The sophistication of increasingly widespread fraudulent techniques such as Man-in-the-Browser attacks are forcing financial institutions to re-assess how they fight electronic fraud.Authentication of the user, regardless of the strength or technique used, can't prevent these sophisticated attacks, says Validsoft, a provider of authentication and transaction verification solutions.
With Man-in-the-Browser attacks, once a computer has been infected, the malicious code is triggered when the web user visits his own online bank site.
This type of malware can retrieve information - such as login and password - that is entered by the web user on the real web page of the bank site by intercepting the HTML code on his web browser.
A financial transaction can then be diverted to a fake or overseas account in real time, without the bank client ever realizing that the transaction has been corrupted.
"To counter these attacks, banks must have out-of-band transaction verification (the ability to verify the integrity of the transaction content itself), which is the most effective method, in addition to strong authentication," says Pat Carroll, CEO of Validsoft.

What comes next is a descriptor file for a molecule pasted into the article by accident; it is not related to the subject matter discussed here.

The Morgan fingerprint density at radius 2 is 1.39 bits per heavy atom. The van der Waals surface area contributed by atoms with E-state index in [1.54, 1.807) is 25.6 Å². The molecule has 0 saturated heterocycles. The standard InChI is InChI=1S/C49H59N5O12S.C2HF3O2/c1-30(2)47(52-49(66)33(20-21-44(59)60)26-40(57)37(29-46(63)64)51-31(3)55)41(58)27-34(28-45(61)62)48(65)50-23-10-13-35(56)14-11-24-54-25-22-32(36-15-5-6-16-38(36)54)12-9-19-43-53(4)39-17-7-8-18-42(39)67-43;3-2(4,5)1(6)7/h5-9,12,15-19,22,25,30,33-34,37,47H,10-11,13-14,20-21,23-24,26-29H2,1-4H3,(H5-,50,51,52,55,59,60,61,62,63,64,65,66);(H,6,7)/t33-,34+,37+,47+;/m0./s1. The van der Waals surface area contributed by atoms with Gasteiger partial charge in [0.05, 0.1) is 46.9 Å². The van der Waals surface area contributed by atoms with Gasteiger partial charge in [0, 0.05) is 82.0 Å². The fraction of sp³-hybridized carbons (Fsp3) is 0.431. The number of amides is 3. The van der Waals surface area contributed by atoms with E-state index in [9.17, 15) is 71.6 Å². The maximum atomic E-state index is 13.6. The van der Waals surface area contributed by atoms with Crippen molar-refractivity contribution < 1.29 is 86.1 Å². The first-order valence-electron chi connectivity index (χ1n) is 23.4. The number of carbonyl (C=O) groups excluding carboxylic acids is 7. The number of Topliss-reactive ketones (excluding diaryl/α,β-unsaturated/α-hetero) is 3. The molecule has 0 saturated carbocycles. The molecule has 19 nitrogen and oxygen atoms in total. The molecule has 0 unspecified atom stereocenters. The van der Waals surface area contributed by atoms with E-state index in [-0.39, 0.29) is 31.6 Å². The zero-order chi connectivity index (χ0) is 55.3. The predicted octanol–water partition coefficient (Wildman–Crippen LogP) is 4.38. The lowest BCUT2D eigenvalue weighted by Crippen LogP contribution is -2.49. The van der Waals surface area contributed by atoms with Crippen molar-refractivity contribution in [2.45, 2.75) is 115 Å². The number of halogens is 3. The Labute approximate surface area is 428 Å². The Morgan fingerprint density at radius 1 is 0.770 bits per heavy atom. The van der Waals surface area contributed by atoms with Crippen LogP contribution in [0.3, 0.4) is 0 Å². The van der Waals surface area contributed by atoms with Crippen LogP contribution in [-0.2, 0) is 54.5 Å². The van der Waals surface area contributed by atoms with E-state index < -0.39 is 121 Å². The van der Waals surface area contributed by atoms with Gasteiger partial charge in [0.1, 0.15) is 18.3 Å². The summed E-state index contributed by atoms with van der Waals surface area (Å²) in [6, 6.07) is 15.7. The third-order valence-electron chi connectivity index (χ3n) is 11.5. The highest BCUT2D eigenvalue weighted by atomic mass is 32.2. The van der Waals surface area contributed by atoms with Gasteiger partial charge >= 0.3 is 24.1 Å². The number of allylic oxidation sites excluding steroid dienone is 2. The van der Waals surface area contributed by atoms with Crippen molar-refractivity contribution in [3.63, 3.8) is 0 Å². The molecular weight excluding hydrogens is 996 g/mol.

In this case, even if a criminal takes over a Pc, the bank can stop a criminal in his or her tracks by phoning the user to verify the transaction.
That way, the bank is using two different channels - phone and Pc - to communicate with the client. It is highly unlikely that a criminal would compromise both these channels.The sophistication of increasingly widespread fraudulent techniques such as Man-in-the-Browser attacks are forcing financial institutions to re-assess how they fight electronic fraud. Melanie Rodier has worked as a print and broadcast journalist for over 10 years, covering business and finance, general news, and film trade news. Prior to joining Wall Street & Technology in April 2007, Melanie lived in Paris, where she worked for the International Herald ... View Full Bio